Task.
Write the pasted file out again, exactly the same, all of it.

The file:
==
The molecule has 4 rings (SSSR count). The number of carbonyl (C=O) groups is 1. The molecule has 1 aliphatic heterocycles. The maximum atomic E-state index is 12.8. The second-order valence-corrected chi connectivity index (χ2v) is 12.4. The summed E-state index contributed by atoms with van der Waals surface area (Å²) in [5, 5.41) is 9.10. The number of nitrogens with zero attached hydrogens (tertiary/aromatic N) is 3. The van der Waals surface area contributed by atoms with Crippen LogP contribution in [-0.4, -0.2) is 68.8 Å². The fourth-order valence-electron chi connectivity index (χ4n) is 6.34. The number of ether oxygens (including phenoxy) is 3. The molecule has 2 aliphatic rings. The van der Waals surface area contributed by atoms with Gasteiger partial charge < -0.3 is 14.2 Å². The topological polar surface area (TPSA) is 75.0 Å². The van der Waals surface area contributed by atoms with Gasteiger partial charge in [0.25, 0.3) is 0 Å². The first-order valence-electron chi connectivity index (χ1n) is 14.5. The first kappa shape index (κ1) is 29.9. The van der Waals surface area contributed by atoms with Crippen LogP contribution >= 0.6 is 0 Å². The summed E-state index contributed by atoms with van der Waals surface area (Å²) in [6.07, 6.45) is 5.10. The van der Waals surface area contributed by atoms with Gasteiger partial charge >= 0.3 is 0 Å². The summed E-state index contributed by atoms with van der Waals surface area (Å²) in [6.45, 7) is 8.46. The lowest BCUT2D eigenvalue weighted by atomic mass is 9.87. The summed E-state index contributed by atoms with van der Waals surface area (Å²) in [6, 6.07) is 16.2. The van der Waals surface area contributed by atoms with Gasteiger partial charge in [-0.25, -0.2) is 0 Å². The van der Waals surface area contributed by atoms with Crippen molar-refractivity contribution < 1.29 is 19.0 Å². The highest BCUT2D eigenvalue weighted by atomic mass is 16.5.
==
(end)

The molecule has 4 rings (SSSR count). The number of carbonyl (C=O) groups is 1. The molecule has 1 aliphatic heterocycles. The maximum atomic E-state index is 12.8. The second-order valence-corrected chi connectivity index (χ2v) is 12.4. The summed E-state index contributed by atoms with van der Waals surface area (Å²) in [5, 5.41) is 9.10. The number of nitrogens with zero attached hydrogens (tertiary/aromatic N) is 3. The van der Waals surface area contributed by atoms with Crippen LogP contribution in [-0.4, -0.2) is 68.8 Å². The fourth-order valence-electron chi connectivity index (χ4n) is 6.34. The number of ether oxygens (including phenoxy) is 3. The molecule has 2 aliphatic rings. The van der Waals surface area contributed by atoms with Gasteiger partial charge < -0.3 is 14.2 Å². The topological polar surface area (TPSA) is 75.0 Å². The van der Waals surface area contributed by atoms with Gasteiger partial charge in [0.25, 0.3) is 0 Å². The first-order valence-electron chi connectivity index (χ1n) is 14.5. The first kappa shape index (κ1) is 29.9. The van der Waals surface area contributed by atoms with Crippen LogP contribution >= 0.6 is 0 Å². The summed E-state index contributed by atoms with van der Waals surface area (Å²) in [6.07, 6.45) is 5.10. The van der Waals surface area contributed by atoms with Gasteiger partial charge >= 0.3 is 0 Å². The summed E-state index contributed by atoms with van der Waals surface area (Å²) in [6.45, 7) is 8.46. The lowest BCUT2D eigenvalue weighted by atomic mass is 9.87. The summed E-state index contributed by atoms with van der Waals surface area (Å²) in [6, 6.07) is 16.2. The van der Waals surface area contributed by atoms with Gasteiger partial charge in [-0.25, -0.2) is 0 Å². The van der Waals surface area contributed by atoms with Crippen molar-refractivity contribution < 1.29 is 19.0 Å². The highest BCUT2D eigenvalue weighted by atomic mass is 16.5.